misbelief


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mis·be·lief

 (mĭs′bĭ-lēf′)
n.
1. A wrong or faulty belief.
2. A heretical or unorthodox religious belief.

misbelief

(ˌmɪsbɪˈliːf)
n
a false or unorthodox belief

mis•be•lief

(ˌmɪs bɪˈlif)

n.
erroneous belief; false opinion.
[1200–1250]

Misbelief

 of painters; painters collectivelyBk. of St. Albans, 1486.
Translations

misbelief

nirrige Annahme; (Rel) → Irrglaube m
References in periodicals archive ?
More broadly, their work forms part of a noteworthy body of research debunking the longstanding misbelief that tends to correlate Anglo-French with the elite of society alone.
In our study, risk of dependency was the main concern of our patients besides other factors, another misbelief was to stop or decrease insulin therapy when sugar was controlled thinking that the disease was cured.
"I support the president's effort to denuclearize them, but I do not have a misbelief of who this leader is."
As long as market participants believe in the superiority of such "objective" methods of business appraisal, subjectivists can make use of that misbelief in order to reach a preferable negotiation result (e.g., Matschke and Brosel, 2013, p.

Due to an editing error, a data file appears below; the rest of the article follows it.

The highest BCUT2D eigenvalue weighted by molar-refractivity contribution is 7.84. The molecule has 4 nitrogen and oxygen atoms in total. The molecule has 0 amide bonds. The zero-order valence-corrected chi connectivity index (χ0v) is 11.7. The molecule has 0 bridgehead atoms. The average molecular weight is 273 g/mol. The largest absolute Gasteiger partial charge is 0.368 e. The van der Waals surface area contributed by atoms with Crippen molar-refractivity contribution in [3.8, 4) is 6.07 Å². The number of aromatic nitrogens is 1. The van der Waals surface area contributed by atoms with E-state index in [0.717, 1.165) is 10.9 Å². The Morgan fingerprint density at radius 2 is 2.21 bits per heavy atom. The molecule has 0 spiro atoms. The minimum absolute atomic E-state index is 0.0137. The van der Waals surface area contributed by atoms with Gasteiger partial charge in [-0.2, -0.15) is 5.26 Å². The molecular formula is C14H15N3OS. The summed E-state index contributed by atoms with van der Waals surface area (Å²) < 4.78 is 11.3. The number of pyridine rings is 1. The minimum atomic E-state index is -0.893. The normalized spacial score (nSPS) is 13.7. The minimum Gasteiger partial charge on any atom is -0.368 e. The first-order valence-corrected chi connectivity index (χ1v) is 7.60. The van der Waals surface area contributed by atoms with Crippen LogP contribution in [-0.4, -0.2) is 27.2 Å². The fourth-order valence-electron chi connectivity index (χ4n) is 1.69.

Dr Nighat Shah, Assistant professor at JSMU, described her own experience of encountering new kinds of superstitions and misbelief regarding contraception in Urban educated population that were unheard of a few years ago.
European Union (EU) Commission President Claude Juncker came away from Washington on July 25 pocketing an outline deal with President Trump to "work together" towards "zero" tariffs, other barriers, subsidies--a whole shopping list ranging from automobiles to soya beans and natural gas, trade standards and "unfair global trade practices." Faced with this menu embracing the sublime and paltry, sceptics on both sides of the Pond will be forgiven misbelief. Why didn't they think of this earlier?
Roy Gottfried, in Joyce's Misbelief argues that Joyce takes a heretical stance not to challenge the validity of faith, but rather to promote autonomy in issues of belief, aesthetics, and political and cultural identity.
"You always have a bit of self misbelief coming up to the races, thinking 'am I being too greedy and running him too quick.'.
He shows the consequences of the misbelief of the translator that the task is to write to an audience of children who are not capable of understanding the more eloquent elements in Andersen's aesthetic language.
At the same time, this shared civilization exists in tension with Saracen misbelief, a problem that Sir John identifies with incorrect reading practice.
McKay, R, R Langdon, and M Coltheart, 2007, "Models of Misbelief: Integrating Motivational and Deficit Theories of Delusions," Consciousness and Cognition 16(4), pp.